Sunday, January 23, 2011

Cold Weather Photography

Trumpeter Swan at -5°F
 When I woke up this morning the thermometer read -20°F. In some areas this week it has hit -41°F. It's been a cold week here in Minnesota, but its never stopped my photography. Well... Almost never.

A several years ago when I got started in photography it was winter in Minnesota. I had just found the duck pond and I was eagerly shooting away. The temperature was in the teens and I was not dressed for the weather. As I began to realize that I would have to retreat to my vehicle to warm up, I noticed another photographer shooting away, seemly undeterred by the cold. I realized that if I was going to do this for real, I would need to be better prepared.

Dressing for the Weather
I drove straight to a local hunting and fishing outfitters and got myself some cold weather gear. Since then I have been routinely shooting in as cold as -18° F. If you live in the north land you are aware of dressing in layers. I routinely wear a pair of Under Armour cold gear pants and shirt as well as fleece long underwear. I wear sweatpants over that and then my snow pants and jacket. A face mask and knit hat as well as various gloves for various weather conditions.

Cameras Operating in the Cold. 
Red-bellied Woodpecker at -10°F

I've heard many people ask about whether or not a camera will continue to function in the cold. I checked out the owners manual for my Nikon D7000 and was surprised to see that the operating temperatures are from 32+°F to 104°F(0°C - 40°C). So does this mean you can't shoot in weather colder than 32°F? In my experience you CAN shoot in colder weather. Now for the disclaimer, this is from my personal experience, your results may differ. Last week I photographed for several hours in temperatures between -10°F to +10°F and did not have any issues.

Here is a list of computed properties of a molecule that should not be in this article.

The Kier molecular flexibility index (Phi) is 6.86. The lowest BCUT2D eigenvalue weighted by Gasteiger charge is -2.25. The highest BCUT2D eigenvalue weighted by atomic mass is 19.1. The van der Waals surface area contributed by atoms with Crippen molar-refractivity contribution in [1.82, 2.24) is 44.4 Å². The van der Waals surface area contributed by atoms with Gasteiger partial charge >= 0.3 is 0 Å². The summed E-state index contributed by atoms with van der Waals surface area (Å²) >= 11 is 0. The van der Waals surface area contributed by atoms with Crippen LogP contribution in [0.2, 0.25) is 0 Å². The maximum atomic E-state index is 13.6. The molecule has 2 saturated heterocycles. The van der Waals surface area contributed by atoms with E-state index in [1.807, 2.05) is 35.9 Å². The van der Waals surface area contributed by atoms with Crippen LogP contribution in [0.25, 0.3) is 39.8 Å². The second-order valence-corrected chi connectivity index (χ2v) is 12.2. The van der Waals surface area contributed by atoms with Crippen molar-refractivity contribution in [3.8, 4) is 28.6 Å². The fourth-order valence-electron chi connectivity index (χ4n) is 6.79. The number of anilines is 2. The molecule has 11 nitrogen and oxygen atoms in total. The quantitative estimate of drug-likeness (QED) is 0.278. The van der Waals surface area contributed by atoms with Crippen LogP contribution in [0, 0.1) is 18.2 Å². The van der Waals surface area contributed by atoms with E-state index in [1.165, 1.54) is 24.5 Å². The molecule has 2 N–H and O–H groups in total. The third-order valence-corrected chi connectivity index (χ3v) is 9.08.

All of this being said, the manufacturer's recommendations are for a reason. I don't think I would intentionally leave my camera in the extreme cold for hours on end. The fact that there are moving parts that are lubricated means that there are parts that could freeze. As expensive as cameras are, it's something to keep in mind.

Batteries can be another story. Typically batteries and cold weather do not mix. Conventional alkaline batteries lose battery power extremely fast in cold weather. This could impact your flashes and other accessories. The good news is the new lithium ion batteries perform very well in cold weather. I use a MB-D11 battery grip with my D7000. This allows two batteries to be used at once. One battery is very good and two batteries just make it all the better. In my experience the even the lithium ion batteries will lose a little charge in the extreme cold, but not to the extent that it has ever shortened my day of shooting. If your going to be spending very extended periods of time in the cold. It is a good idea to pack multiple batteries and keep the batteries your not using in warm pockets.

My Take Away
Cold weather photography is not difficult if you plan accordingly. Dressing for the weather is the most important.Generally speaking, operating your DSLR camera in cold weather (in some cases very cold weather) has not proven to be a challenge for my cameras or lenses. The biggest challenge is keeping your fingers and toes warm!